Passenger without Italy’s Covid green pass faces prison after delaying train

A passenger who failed to show a valid Covid-19 'green pass' for travel and refused to get off an interregional train now faces a possible jail sentence for delaying a public service.

Authorities removed a train passenger for travelling without a valid green pass.
Authorities removed a train passenger for travelling without a valid green pass. Photo by Marco BERTORELLO / AFP

Italy’s health ministry on Monday introduced new rules aimed at preventing passengers without a valid health certificate from disrupting and delaying long-distance train services, after reports of police having to remove people who refused to show a Covid-19 health certificate, called a ‘green pass’ in Italy.

In one recent case, a high-speed Italo train service on the Reggio Calabria-Milan line had to stop in Rome after a passenger failed to produce a valid document and refused to get off.

UPDATE: Italy tightens Covid green pass rules on public transport

Instead of showing a green pass, which has been a requirement for travel on all interregional trains since September 1st, the woman instead showed a photo of the result of a home test kit, as well as a self-certification form.

“I won’t get off,” the passenger said when asked to produce a valid health document, newspaper Corriere della Sera reports.

Following a quarrel with the conductor, Italian police were alerted to the dispute and the train stopped in Rome where the argument continued, stopping the train from departing for almost half an hour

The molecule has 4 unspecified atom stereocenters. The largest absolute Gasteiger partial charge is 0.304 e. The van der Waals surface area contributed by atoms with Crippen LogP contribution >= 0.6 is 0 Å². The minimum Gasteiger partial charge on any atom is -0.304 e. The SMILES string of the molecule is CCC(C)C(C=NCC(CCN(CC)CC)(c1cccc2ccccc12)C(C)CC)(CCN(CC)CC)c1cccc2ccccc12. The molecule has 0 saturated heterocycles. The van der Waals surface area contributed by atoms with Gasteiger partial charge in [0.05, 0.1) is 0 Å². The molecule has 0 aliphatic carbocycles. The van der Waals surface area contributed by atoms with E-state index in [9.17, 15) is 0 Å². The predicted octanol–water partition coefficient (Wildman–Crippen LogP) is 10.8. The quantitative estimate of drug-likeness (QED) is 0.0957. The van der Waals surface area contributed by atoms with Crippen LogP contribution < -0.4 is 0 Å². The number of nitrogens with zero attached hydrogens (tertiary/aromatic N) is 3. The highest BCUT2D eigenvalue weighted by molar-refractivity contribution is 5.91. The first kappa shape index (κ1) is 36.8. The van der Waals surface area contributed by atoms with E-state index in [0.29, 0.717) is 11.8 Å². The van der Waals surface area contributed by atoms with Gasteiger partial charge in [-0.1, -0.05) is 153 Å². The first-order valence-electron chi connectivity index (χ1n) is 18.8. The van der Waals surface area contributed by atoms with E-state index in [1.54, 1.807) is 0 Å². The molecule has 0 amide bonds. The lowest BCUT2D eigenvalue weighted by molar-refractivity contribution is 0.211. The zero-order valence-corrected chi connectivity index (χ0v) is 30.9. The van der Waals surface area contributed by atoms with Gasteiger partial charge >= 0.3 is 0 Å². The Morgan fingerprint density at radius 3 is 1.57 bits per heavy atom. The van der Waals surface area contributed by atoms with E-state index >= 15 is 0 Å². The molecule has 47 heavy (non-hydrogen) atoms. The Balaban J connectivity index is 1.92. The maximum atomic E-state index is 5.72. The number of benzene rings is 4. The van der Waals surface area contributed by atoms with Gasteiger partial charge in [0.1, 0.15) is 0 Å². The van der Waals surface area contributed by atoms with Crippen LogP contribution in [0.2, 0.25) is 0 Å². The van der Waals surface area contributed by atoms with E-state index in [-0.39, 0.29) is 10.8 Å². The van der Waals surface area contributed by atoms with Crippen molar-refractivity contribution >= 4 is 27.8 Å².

Officers explained that the picture printed on a sheet of paper did not prove that the test was hers. Nor did it prove when the swab was taken.

Green passes can be released based on the results of PCR or rapid antigen swab tests conducted at pharmacies or by other medical professionals, but not based on the results of a home test kit.

Police told the passenger the photo of her home test result couldn’t replace a green pass and asked her to get off the train, in line with Covid health pass regulations.

The rules state that passengers without a valid pass can be moved to another part of the train before being asked to get off at the next stop.

READ ALSO: Where do you now need to show a Covid green pass in Italy?

An inspector checks passengers boarding a high-speed “Frecciarossa” train for their green pass on September 1st, when it first became compulsory on interregional trains. Photo: Marco BERTORELLO / AFP

After eventually agreeing to disembark, the passenger was fined for breaching the green pass rules and was subsequently reported for interruption of a public service.

This crossed the line into criminal law, with the passenger now facing charges for causing a delay to the train, with penalties including a potential prison sentence of up to one year.

The passenger’s lawyers have lodged an appeal with the Regional Administrative Tribunal to challenge both the penalty and the law as a whole.

The passenger reportedly said she believes the green pass system is illegitimate “from a constitutional point of view” and in conflict with European regulations and treaties.

For the time being, the Administrative Court has closed the matter, stating that they cannot consider a case’s “constitutional compatibility”.